05 October 2018


Australian GPs call for immediate removal of asylum seeker and refugee children from Nauru

News Media Releases October 2018 Australian GPs call for immediate removal of asylum seeker and refugee children from Nauru

The Royal Australian College of General Practitioners (RACGP) has joined with other peak medical organisations to call on the Federal Government to act urgently in addressing the health and wellbeing of asylum seekers and refugees in Australia’s offshore detention, with the first priority to immediately remove seriously unwell children and their families from Nauru.

Chair of the RACGP Refugee Health Network Dr Kate Walker said refugee and asylum seeker children on Nauru need urgent tertiary level paediatric care.

“The deteriorating mental and physical health of these children, from five years in the regional processing centre of Nauru, has reached a crisis point,” Dr Walker said.

“The health issues caused by prolonged time in the regional processing centre cannot be addressed while they remain in Nauru, regardless of the extent or quality of services available.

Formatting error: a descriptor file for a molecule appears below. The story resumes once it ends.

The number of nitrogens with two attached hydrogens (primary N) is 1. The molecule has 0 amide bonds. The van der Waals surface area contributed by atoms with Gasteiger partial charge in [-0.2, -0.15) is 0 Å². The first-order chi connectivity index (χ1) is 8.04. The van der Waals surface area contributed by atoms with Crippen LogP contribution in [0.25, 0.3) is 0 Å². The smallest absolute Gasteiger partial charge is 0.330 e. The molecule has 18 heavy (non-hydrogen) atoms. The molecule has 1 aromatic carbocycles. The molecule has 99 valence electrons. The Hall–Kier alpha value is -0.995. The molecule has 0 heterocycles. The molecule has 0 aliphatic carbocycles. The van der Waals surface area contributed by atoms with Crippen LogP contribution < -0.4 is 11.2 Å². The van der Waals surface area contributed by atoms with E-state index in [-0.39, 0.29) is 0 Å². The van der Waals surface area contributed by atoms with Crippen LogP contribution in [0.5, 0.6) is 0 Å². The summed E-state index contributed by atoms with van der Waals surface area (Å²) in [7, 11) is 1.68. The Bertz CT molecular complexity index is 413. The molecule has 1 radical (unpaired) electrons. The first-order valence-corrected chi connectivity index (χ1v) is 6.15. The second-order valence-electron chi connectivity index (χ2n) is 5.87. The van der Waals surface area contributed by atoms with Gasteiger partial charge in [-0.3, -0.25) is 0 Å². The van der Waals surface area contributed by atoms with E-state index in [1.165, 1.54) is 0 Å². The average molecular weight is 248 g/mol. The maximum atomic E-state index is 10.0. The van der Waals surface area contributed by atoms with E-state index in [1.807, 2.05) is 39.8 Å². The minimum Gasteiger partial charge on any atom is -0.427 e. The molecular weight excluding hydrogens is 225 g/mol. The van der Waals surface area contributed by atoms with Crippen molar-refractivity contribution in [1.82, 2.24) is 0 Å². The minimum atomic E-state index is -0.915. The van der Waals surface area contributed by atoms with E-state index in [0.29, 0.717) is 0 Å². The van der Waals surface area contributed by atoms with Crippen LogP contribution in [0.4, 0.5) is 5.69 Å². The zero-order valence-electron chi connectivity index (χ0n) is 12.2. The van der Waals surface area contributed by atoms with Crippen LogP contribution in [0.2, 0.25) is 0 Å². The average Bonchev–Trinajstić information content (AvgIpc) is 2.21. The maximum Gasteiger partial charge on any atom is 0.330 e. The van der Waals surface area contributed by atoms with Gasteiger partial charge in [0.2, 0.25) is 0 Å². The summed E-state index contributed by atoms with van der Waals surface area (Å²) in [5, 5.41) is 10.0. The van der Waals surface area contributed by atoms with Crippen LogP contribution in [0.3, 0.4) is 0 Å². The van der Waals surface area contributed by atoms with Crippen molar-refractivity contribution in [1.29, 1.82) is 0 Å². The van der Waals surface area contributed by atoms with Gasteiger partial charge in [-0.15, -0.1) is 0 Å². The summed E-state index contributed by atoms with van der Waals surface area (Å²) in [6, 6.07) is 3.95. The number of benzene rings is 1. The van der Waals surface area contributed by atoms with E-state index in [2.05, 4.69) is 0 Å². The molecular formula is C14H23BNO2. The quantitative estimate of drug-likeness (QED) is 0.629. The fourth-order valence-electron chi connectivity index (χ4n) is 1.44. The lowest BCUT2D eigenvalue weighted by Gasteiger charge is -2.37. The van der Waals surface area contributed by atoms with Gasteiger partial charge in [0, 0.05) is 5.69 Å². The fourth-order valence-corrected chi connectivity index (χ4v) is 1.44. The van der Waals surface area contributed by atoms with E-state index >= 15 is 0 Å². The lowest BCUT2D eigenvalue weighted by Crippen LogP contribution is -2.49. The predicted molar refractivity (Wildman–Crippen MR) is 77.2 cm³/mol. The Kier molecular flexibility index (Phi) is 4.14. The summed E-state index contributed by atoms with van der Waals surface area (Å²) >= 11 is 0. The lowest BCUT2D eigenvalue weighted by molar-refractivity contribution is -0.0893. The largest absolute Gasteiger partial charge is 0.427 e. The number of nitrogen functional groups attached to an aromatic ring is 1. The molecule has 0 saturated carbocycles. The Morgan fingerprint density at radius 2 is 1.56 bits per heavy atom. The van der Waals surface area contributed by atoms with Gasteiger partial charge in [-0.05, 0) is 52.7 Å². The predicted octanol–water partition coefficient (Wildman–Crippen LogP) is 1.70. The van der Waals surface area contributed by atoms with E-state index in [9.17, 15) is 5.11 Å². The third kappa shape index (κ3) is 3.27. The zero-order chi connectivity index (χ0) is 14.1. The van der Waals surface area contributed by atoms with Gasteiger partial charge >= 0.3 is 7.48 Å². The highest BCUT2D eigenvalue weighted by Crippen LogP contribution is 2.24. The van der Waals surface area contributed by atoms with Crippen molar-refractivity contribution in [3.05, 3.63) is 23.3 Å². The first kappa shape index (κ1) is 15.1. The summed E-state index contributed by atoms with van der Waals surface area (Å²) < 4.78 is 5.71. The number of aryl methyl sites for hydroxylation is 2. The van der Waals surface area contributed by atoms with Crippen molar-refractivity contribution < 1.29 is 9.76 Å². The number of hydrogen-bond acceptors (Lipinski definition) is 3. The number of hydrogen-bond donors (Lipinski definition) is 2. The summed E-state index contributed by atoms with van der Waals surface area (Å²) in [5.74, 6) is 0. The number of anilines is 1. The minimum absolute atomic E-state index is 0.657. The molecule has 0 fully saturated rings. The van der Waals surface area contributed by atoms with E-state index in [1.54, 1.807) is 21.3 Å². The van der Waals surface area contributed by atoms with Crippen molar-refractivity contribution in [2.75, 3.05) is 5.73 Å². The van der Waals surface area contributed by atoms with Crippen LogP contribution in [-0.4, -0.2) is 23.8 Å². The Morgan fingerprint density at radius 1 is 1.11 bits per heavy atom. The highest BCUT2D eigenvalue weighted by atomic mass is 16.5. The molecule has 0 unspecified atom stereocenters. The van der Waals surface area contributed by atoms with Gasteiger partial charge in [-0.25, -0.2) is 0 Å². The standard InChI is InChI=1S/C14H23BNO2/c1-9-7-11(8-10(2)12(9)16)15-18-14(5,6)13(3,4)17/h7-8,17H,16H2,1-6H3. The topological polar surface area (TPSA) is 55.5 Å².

“The trauma experienced on Nauru by the children and their families is additional to their traumatic refugee experiences. Self-harm, witnessed self-harm, chronic suicidal ideation and lack of long-term settlement opportunity impacts the whole family.”

Dr Walker said parents on Nauru were unable to care for their children due to their own poor mental health.

“The impact on the children’s development is likely to be life-long,” Dr Walker said.

“These children’s medical and psychiatric conditions are unlikely to improve while they remain on Nauru. Any delay will cause further deterioration.

“As doctors, we believe there is a duty of care towards these children held on Nauru under Australian jurisdiction. This is a humanitarian issue not a political one.”

Dr Walker said the time to conduct inquiries and investigate was finished.

“These unwell refugee and asylum seeker children and their families require a therapeutic environment, preferably in Australia, where they can receive the specialist care they need,” Dr Walker said.

“Their long term recovery is dependant on viable long term settlement options.”

Dr Walker said the RACGP was willing to provide expert input and support to assist the Australian Government to urgently address this unfolding Humanitarian crisis.

The RACGP joined forces with the Royal Australasian College of Physicians (RACP), the Australasian College of Emergency Medicine (ACEM), and the Australian Medical Students Association (AMSA) last week for the #doctorsforasylumseekers social media campaign.


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